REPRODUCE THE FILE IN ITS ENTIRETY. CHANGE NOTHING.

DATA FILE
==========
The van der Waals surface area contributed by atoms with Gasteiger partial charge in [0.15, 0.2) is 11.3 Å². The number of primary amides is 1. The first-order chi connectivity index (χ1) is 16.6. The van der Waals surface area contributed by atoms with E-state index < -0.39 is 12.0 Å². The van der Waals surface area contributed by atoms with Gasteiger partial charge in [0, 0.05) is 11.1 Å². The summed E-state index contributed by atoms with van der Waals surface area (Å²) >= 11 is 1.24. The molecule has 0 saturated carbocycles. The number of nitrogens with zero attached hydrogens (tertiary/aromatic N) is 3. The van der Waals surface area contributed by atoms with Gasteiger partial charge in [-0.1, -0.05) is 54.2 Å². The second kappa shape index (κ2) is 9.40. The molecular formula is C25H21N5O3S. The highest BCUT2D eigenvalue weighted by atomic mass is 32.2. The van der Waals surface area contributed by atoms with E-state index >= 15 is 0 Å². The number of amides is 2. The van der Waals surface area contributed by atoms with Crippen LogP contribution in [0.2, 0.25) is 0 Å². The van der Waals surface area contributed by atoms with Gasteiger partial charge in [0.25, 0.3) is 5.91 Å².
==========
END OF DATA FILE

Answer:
The van der Waals surface area contributed by atoms with Gasteiger partial charge in [0.15, 0.2) is 11.3 Å². The number of primary amides is 1. The first-order chi connectivity index (χ1) is 16.6. The van der Waals surface area contributed by atoms with E-state index < -0.39 is 12.0 Å². The van der Waals surface area contributed by atoms with Gasteiger partial charge in [0, 0.05) is 11.1 Å². The summed E-state index contributed by atoms with van der Waals surface area (Å²) >= 11 is 1.24. The molecule has 0 saturated carbocycles. The number of nitrogens with zero attached hydrogens (tertiary/aromatic N) is 3. The van der Waals surface area contributed by atoms with Gasteiger partial charge in [-0.1, -0.05) is 54.2 Å². The second kappa shape index (κ2) is 9.40. The molecular formula is C25H21N5O3S. The highest BCUT2D eigenvalue weighted by atomic mass is 32.2. The van der Waals surface area contributed by atoms with E-state index >= 15 is 0 Å². The number of amides is 2. The van der Waals surface area contributed by atoms with Crippen LogP contribution in [0.2, 0.25) is 0 Å². The van der Waals surface area contributed by atoms with Gasteiger partial charge in [0.25, 0.3) is 5.91 Å².